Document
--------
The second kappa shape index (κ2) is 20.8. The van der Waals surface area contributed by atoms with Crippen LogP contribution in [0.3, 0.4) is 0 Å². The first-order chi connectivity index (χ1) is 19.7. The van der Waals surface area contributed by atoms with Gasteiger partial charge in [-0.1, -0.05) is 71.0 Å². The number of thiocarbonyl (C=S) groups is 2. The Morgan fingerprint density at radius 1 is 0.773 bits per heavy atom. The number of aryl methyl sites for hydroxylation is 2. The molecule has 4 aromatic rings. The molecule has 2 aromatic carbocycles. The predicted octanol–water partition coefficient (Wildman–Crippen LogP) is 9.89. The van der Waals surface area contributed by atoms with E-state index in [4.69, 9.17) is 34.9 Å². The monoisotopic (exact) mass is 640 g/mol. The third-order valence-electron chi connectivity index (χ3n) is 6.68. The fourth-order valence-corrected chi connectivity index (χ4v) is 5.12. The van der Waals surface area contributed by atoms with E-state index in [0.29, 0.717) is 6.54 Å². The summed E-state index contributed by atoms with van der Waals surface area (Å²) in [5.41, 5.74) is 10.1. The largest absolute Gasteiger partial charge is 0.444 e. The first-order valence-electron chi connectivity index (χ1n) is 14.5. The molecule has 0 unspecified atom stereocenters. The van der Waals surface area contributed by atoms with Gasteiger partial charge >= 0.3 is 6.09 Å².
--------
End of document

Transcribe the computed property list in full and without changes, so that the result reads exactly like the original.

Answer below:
The second kappa shape index (κ2) is 20.8. The van der Waals surface area contributed by atoms with Crippen LogP contribution in [0.3, 0.4) is 0 Å². The first-order chi connectivity index (χ1) is 19.7. The van der Waals surface area contributed by atoms with Gasteiger partial charge in [-0.1, -0.05) is 71.0 Å². The number of thiocarbonyl (C=S) groups is 2. The Morgan fingerprint density at radius 1 is 0.773 bits per heavy atom. The number of aryl methyl sites for hydroxylation is 2. The molecule has 4 aromatic rings. The molecule has 2 aromatic carbocycles. The predicted octanol–water partition coefficient (Wildman–Crippen LogP) is 9.89. The van der Waals surface area contributed by atoms with E-state index in [4.69, 9.17) is 34.9 Å². The monoisotopic (exact) mass is 640 g/mol. The third-order valence-electron chi connectivity index (χ3n) is 6.68. The fourth-order valence-corrected chi connectivity index (χ4v) is 5.12. The van der Waals surface area contributed by atoms with E-state index in [0.29, 0.717) is 6.54 Å². The summed E-state index contributed by atoms with van der Waals surface area (Å²) in [5.41, 5.74) is 10.1. The largest absolute Gasteiger partial charge is 0.444 e. The first-order valence-electron chi connectivity index (χ1n) is 14.5. The molecule has 0 unspecified atom stereocenters. The van der Waals surface area contributed by atoms with Gasteiger partial charge >= 0.3 is 6.09 Å².